Visiting Kerala in South India is like visiting an India of order and calm, quite unlike the noisy confusion of Bombay and Delhi!
Swaying palm trees, wide, white expansive beaches – without traders or high rise hotels – Kerala is a lush landscape of tea plantations, coconut palms and spices. In fact, Kerala’s importance stems from the growing of spices, anything from Cinnamon, Cardamon, Clove and most valuable of all – Pepper!
I arrived in Kochin, and it was a step back in time as I amazed at the mixture of Dutch and Portuguese architecture and style and a mix of religions, Hindu, Muslim and Christian. Add the 500 year old method of fishing introduced by the Chinese and you find Kerala is just a melting pot of culture and history waiting to be explored.
We walked the streets with our guide listening while she pointed out the landmarks and told us about Vasco Da Gama and his influence here. We restricted our visit to two of the most interesting museums – The Indo Portuguese Museum and The Hill Palace Museum – the latter was a fascinating insight into Hinduism – with murals, paintings and sculptures depicting the four Gods and their consorts.
Kerala’s signature classical dance is a must see at Kerala Kathakali Centre. Traditionally the dance is performed for hours and hours throughout the night… but we watched a condensed version, and it was enthralling! We arrived early to watch the artists applying their make-up – so intricate and so colourful! They explained the story before they started the performance and it was amazing to understand it enacted by facial expressions, eyes, eyebrows and hand movements alone.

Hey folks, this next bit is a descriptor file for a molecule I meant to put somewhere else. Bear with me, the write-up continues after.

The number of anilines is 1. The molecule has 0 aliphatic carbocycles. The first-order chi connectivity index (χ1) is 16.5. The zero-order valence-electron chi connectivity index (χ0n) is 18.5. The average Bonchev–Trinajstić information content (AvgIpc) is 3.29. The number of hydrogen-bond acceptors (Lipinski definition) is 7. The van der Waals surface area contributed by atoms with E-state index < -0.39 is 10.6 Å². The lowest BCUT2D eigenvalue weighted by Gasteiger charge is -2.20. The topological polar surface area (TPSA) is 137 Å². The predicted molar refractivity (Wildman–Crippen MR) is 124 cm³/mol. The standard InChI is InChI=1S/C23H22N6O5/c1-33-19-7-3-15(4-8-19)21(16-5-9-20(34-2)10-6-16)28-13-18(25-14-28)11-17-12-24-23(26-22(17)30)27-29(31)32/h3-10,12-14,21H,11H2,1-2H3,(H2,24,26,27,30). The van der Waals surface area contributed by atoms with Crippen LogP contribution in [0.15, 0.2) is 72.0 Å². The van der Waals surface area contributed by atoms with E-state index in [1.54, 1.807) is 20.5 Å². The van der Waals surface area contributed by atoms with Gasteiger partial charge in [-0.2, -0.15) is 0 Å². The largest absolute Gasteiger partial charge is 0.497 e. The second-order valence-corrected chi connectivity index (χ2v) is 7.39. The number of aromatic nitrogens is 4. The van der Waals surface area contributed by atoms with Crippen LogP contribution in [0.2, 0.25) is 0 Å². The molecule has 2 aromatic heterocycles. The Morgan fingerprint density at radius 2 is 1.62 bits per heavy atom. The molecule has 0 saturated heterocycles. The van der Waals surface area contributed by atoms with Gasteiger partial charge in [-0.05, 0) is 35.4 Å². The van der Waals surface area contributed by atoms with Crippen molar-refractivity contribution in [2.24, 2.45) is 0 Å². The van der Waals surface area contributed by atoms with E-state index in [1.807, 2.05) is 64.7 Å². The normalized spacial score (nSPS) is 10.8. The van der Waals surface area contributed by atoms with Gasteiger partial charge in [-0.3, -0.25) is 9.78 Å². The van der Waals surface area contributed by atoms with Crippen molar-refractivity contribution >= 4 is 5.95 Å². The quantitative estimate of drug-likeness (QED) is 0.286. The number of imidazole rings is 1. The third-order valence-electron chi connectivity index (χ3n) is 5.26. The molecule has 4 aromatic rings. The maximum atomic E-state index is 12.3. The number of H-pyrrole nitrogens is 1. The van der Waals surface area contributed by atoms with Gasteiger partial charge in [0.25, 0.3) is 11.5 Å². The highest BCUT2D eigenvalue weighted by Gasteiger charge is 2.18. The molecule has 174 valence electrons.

Another unique feature of Kerala is the Backwaters. Riceboats have been converted to luxury houseboats which cruise the tranquil watery canals taking you past emerald fields, coconut groves, and villages. We sat comfortably on deck taking a peek into the lifestyle of the villagers – sowing paddy, plucking coconuts, washing themselves and their clothes in the water. The cook laid out our traditional Keralan lunch, served on banana leaves – but the food is not hot and spicy, just tasty and delicious!
We travelled a little inland to Periyar National Park in search of tigers! Just a few degrees cooler here, but still pleasant. We loved the beautiful scenery – tea plantations covering all the hillsides, waterfalls and Periyar’s huge lake. We went out on the water, looking intently into the bush for wildlife, but the tigers eluded us!
Just over the border is the Madurai in the state of Tamil Nadu – and it’s most famous and fabulous Hindu Temple Sri Meenakshi – Sundareshwarer Temple. With four entrances, and four corner towers – each ornately carved with brightly coloured Gods and Demons, in the middle a Golden Lotus Tank.
Meenakshi is the Goddess of fertility, the wife of Shiva – so the temple is a magnet for couples to marry and return to pray for children. There are 33,00 sculptures to enjoy, the Thousand Pillar Hall, an art museum, weddings in progress and processions to watch – if you don’t see any other temples in South India, just see this one.
Finally we chilled out at the beach – falling into a routine of early morning Yoga, lunch at the pool, an Ayurvedic massage and then a lovely South Indian dinner.
Kerala, is known as God’s Own Country – it’s India’s most advanced state – 100% literacy, lowest infant mortality, and highest life expectancy. There were no beggars, and everyone enjoys a good quality of life. It’s peaceful and pristine.
If you’ve always wanted to visit India – start here in Kerala, and leave the culture shock for later!